The Sierra Madre Playhouse has been churning out stage productions for 11 years now. All the old chestnuts of community theater have graced the little theater's stage: "On Golden Pond," "Life With Father," "The Miracle Worker" and "The Seven Year Itch." To say nothing of every play Neil Simon ever wrote.
This is theater from the heart. Actors and staff each get a share of 5% of the box office take, which may or may not be enough for a monthly car payment. Leading ladies pitch in to build sets, and wardrobe coordinators scour thrift stores for period clothing. The theater management is still trying to scrape up $2,000 for a main curtain, so scene changes can be hidden from the audience.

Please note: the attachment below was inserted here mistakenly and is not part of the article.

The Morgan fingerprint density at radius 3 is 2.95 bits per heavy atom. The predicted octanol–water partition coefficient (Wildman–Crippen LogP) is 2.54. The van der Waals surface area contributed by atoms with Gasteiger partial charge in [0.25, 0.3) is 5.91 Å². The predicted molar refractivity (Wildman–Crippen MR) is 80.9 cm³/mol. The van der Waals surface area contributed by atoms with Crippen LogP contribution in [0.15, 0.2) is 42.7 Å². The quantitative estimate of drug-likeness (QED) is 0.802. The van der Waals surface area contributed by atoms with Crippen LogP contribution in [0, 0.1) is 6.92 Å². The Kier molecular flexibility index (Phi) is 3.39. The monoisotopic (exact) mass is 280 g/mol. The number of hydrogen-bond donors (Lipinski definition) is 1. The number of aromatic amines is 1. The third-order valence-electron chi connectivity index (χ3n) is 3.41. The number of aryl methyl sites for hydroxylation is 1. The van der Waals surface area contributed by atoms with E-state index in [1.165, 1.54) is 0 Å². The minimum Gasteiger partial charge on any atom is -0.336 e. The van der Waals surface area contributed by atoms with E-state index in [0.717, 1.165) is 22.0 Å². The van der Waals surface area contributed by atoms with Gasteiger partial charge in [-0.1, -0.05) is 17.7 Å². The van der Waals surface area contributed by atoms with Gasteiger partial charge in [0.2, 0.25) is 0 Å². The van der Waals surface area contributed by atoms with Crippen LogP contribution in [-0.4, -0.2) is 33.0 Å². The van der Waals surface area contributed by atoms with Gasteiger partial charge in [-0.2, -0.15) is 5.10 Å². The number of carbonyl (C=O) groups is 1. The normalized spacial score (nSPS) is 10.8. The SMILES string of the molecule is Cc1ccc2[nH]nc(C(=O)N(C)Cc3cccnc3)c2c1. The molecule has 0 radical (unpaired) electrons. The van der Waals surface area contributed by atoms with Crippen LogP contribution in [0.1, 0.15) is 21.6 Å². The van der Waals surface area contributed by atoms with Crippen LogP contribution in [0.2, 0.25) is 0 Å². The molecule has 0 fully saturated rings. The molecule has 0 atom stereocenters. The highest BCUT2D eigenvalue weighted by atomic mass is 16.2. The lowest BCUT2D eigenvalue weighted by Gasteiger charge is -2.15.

The playhouse has also endured its share of crises, of course, from missed cues and malfunctioning sets to rumors about shutdowns (all of them untrue, management says). So a little 5.8 shaker two weeks ago didn't faze anybody. Somebody swept up the shards from a couple of broken props and the cast got ready to go on with the show.
The show right now in the 121-seat converted movie theater is George Furth's witty play, "The Supporting Cast," about a novelist who writes roman a clef about some eccentric friends, then invites them to her Malibu beach house to plead for them to sign legal releases.